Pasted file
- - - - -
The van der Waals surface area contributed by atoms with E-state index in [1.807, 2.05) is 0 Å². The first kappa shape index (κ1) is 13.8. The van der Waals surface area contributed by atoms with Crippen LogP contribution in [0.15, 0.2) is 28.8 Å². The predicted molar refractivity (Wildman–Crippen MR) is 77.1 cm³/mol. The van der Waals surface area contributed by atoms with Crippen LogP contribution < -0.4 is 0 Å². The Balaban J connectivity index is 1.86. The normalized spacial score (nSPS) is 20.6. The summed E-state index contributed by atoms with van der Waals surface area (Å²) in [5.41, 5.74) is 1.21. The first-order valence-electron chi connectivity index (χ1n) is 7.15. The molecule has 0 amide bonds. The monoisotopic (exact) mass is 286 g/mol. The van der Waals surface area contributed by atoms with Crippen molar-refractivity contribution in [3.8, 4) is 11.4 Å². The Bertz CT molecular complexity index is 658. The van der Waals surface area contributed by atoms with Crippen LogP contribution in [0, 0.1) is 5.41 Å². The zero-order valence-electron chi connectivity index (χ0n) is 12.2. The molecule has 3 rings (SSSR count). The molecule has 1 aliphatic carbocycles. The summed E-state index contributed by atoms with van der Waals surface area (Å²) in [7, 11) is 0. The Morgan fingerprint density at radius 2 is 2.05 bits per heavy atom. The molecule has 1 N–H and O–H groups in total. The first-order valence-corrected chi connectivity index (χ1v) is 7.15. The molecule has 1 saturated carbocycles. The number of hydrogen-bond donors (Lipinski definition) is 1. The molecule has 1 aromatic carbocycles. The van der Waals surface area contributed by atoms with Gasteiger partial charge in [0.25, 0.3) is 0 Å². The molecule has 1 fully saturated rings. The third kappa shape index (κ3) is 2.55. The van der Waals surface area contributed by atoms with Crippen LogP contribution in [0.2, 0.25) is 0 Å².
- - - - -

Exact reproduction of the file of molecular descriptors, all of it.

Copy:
The van der Waals surface area contributed by atoms with E-state index in [1.807, 2.05) is 0 Å². The first kappa shape index (κ1) is 13.8. The van der Waals surface area contributed by atoms with Crippen LogP contribution in [0.15, 0.2) is 28.8 Å². The predicted molar refractivity (Wildman–Crippen MR) is 77.1 cm³/mol. The van der Waals surface area contributed by atoms with Crippen LogP contribution < -0.4 is 0 Å². The Balaban J connectivity index is 1.86. The normalized spacial score (nSPS) is 20.6. The summed E-state index contributed by atoms with van der Waals surface area (Å²) in [5.41, 5.74) is 1.21. The first-order valence-electron chi connectivity index (χ1n) is 7.15. The molecule has 0 amide bonds. The monoisotopic (exact) mass is 286 g/mol. The van der Waals surface area contributed by atoms with Crippen molar-refractivity contribution in [3.8, 4) is 11.4 Å². The Bertz CT molecular complexity index is 658. The van der Waals surface area contributed by atoms with Crippen LogP contribution in [0, 0.1) is 5.41 Å². The zero-order valence-electron chi connectivity index (χ0n) is 12.2. The molecule has 3 rings (SSSR count). The molecule has 1 aliphatic carbocycles. The summed E-state index contributed by atoms with van der Waals surface area (Å²) in [7, 11) is 0. The Morgan fingerprint density at radius 2 is 2.05 bits per heavy atom. The molecule has 1 N–H and O–H groups in total. The first-order valence-corrected chi connectivity index (χ1v) is 7.15. The molecule has 1 saturated carbocycles. The number of hydrogen-bond donors (Lipinski definition) is 1. The molecule has 1 aromatic carbocycles. The van der Waals surface area contributed by atoms with Gasteiger partial charge in [0.25, 0.3) is 0 Å². The molecule has 1 fully saturated rings. The third kappa shape index (κ3) is 2.55. The van der Waals surface area contributed by atoms with Crippen LogP contribution in [0.2, 0.25) is 0 Å².